Of all the holidays celebrated in the USA, perhaps none are as special or quintessentially American as Thanksgiving. Taking place on the fourth Thursday of November every year, Thanksgiving originated as a harvest festival in the early 1600s. Since its first celebration, the autumn holiday has centered around a strong message of gratitude and giving thanks for one’s fortunes; over time, Thanksgiving has become a day just as much about family, food and fall festivities as it is about thankfulness.
From the history of Thanksgiving to today’s popular football games and annual parades, there’s so much to learn about this iconic American holiday! We break it all down for you here, so if you ever get the chance, you’ll know how to celebrate Thanksgiving like a true American.
In September 1620, a small ship called the Mayflower left Plymouth, England, carrying 102 passengers—while many were looking for religious freedom, many too were lured by the promise of prosperity and land ownership in the New World. After a 3-month-long voyage, these passengers (now commonly known as Pilgrims) landed in Massachusetts harbor and quickly went to work settling a village that they called Plymouth, in honor of their home.
Between their long, taxing sea voyage and the harsh winter conditions in New England, malnutrition and illness sadly ran rampant through the Plymouth colony. It wasn’t until a Native American named Squanto—a member of the Pawtuxet tribe—taught the settlers how to provide for themselves that they started to become stronger and savvier in their new home. Squanto showed the colonists how to cultivate corn, extract sap from maple trees, catch fish in the rivers and avoid poisonous plants. He also helped them forge an important alliance with the Wampanoag, a local tribe, that would go on to last for more than half a century.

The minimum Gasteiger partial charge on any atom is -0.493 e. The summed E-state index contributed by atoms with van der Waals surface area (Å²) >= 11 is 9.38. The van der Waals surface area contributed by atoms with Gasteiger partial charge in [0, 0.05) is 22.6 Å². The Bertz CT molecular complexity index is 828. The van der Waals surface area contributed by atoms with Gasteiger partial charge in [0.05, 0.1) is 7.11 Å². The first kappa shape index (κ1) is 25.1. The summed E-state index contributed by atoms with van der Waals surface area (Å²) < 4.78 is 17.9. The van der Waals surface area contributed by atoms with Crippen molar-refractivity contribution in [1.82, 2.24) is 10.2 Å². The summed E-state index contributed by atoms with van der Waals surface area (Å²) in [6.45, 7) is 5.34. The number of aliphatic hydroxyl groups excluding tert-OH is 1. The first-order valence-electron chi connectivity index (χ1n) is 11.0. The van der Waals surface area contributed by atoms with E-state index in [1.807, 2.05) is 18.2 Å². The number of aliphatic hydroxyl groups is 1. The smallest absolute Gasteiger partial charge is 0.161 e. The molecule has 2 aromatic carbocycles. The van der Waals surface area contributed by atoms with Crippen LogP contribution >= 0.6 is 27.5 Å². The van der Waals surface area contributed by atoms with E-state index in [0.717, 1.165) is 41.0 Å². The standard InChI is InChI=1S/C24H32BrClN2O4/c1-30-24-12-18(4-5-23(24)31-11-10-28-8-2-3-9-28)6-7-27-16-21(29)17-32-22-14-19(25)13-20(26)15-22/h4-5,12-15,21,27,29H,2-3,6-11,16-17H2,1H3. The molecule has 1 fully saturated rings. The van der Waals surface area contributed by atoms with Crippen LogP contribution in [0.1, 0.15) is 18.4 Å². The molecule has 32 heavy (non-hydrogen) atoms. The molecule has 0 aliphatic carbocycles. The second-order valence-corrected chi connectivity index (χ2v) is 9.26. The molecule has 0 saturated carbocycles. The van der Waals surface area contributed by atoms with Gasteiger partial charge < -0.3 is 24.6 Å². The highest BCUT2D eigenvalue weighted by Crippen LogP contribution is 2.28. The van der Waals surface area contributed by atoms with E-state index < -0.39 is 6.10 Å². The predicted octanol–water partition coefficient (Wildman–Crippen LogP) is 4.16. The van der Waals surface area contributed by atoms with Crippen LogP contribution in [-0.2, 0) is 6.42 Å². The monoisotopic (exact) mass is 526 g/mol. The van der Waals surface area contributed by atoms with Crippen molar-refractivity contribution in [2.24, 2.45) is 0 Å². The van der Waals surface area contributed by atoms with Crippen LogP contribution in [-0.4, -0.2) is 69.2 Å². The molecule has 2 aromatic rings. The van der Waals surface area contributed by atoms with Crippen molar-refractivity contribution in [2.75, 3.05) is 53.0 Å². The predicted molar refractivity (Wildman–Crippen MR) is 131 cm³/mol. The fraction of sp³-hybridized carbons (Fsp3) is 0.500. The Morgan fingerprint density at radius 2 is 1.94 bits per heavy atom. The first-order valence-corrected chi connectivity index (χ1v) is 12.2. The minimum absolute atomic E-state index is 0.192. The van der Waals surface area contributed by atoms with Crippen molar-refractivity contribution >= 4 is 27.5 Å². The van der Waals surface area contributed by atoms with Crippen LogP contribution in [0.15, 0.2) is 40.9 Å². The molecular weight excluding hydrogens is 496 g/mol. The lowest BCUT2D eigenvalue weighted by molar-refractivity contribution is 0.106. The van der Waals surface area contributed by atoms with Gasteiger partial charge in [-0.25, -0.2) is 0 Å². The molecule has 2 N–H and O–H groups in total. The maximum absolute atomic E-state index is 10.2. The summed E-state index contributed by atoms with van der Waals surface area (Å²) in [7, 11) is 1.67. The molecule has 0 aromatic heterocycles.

About a year later in November 1621, after the Pilgrims’ first corn harvest proved successful, Governor William Bradford organized a celebratory feast to commemorate the occasion. As a gesture of gratitude and good will, he invited many of the colony’s local Native American allies, as well as the Wampanoag chief Massasoit. This feast—which lasted for a full 3 days—is now remembered as America’s “first Thanksgiving.”
For the rest of the 17th century and well into the 18th century, celebratory feasts continued to mark successful harvests and the ends of droughts. In 1789, after the American Revolution, President George Washington issued the first Thanksgiving proclamation by the United States national government—in this proclamation, he encouraged Americans to express thanks for the long-awaited conclusion to the country’s war for independence.
Years later, in 1863 at the height of the American Civil War, President Abraham Lincoln formally established Thanksgiving as a national holiday. It was officially scheduled for the final Thursday in November—the same day it is celebrated every year in America today!
Gratitude is still at the heart of every Thanksgiving celebration in America—but the most iconic traditions certainly center around food. The holiday is a special chance to share a bountiful meal with family and friends, with preparation and cooking beginning in the early hours of the morning typically. It’s common to see all members of an American family chipping in and helping with the meal throughout the day as a way to bond and spend quality time together.